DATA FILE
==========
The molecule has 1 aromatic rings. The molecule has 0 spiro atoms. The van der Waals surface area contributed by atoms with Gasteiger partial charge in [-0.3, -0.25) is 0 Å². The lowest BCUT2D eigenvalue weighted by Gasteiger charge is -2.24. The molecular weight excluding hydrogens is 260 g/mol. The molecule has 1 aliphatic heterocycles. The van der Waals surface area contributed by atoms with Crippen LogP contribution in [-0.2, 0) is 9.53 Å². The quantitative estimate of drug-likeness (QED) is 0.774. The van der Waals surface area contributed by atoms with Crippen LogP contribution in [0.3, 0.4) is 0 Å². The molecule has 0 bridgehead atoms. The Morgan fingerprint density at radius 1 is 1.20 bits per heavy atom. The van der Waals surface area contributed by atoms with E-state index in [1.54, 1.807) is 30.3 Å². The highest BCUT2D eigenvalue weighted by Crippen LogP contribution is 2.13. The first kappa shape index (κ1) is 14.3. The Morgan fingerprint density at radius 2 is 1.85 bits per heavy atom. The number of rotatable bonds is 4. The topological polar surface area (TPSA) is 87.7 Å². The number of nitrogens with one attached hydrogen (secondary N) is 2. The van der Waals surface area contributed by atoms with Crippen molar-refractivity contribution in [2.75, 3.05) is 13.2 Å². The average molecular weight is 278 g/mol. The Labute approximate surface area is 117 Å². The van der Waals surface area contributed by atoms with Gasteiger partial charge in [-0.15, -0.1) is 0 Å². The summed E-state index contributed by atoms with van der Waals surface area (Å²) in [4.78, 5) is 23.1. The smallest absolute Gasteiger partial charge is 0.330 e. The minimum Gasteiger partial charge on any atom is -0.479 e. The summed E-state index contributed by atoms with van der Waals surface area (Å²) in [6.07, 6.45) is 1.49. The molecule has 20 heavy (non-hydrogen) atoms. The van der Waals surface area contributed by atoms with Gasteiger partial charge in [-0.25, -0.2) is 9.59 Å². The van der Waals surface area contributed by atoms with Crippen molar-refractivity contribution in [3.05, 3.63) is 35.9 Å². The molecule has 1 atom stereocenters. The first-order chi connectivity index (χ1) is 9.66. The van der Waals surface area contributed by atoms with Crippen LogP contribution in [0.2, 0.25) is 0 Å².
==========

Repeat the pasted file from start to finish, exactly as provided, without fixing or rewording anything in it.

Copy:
The molecule has 1 aromatic rings. The molecule has 0 spiro atoms. The van der Waals surface area contributed by atoms with Gasteiger partial charge in [-0.3, -0.25) is 0 Å². The lowest BCUT2D eigenvalue weighted by Gasteiger charge is -2.24. The molecular weight excluding hydrogens is 260 g/mol. The molecule has 1 aliphatic heterocycles. The van der Waals surface area contributed by atoms with Crippen LogP contribution in [-0.2, 0) is 9.53 Å². The quantitative estimate of drug-likeness (QED) is 0.774. The van der Waals surface area contributed by atoms with Crippen LogP contribution in [0.3, 0.4) is 0 Å². The molecule has 0 bridgehead atoms. The Morgan fingerprint density at radius 1 is 1.20 bits per heavy atom. The van der Waals surface area contributed by atoms with E-state index in [1.54, 1.807) is 30.3 Å². The highest BCUT2D eigenvalue weighted by Crippen LogP contribution is 2.13. The first kappa shape index (κ1) is 14.3. The Morgan fingerprint density at radius 2 is 1.85 bits per heavy atom. The number of rotatable bonds is 4. The topological polar surface area (TPSA) is 87.7 Å². The number of nitrogens with one attached hydrogen (secondary N) is 2. The van der Waals surface area contributed by atoms with Crippen molar-refractivity contribution in [2.75, 3.05) is 13.2 Å². The average molecular weight is 278 g/mol. The Labute approximate surface area is 117 Å². The van der Waals surface area contributed by atoms with Gasteiger partial charge in [-0.15, -0.1) is 0 Å². The summed E-state index contributed by atoms with van der Waals surface area (Å²) in [4.78, 5) is 23.1. The smallest absolute Gasteiger partial charge is 0.330 e. The minimum Gasteiger partial charge on any atom is -0.479 e. The summed E-state index contributed by atoms with van der Waals surface area (Å²) in [6.07, 6.45) is 1.49. The molecule has 20 heavy (non-hydrogen) atoms. The van der Waals surface area contributed by atoms with Gasteiger partial charge in [-0.25, -0.2) is 9.59 Å². The van der Waals surface area contributed by atoms with Crippen molar-refractivity contribution in [3.05, 3.63) is 35.9 Å². The molecule has 1 atom stereocenters. The first-order chi connectivity index (χ1) is 9.66. The van der Waals surface area contributed by atoms with Crippen LogP contribution in [0.2, 0.25) is 0 Å².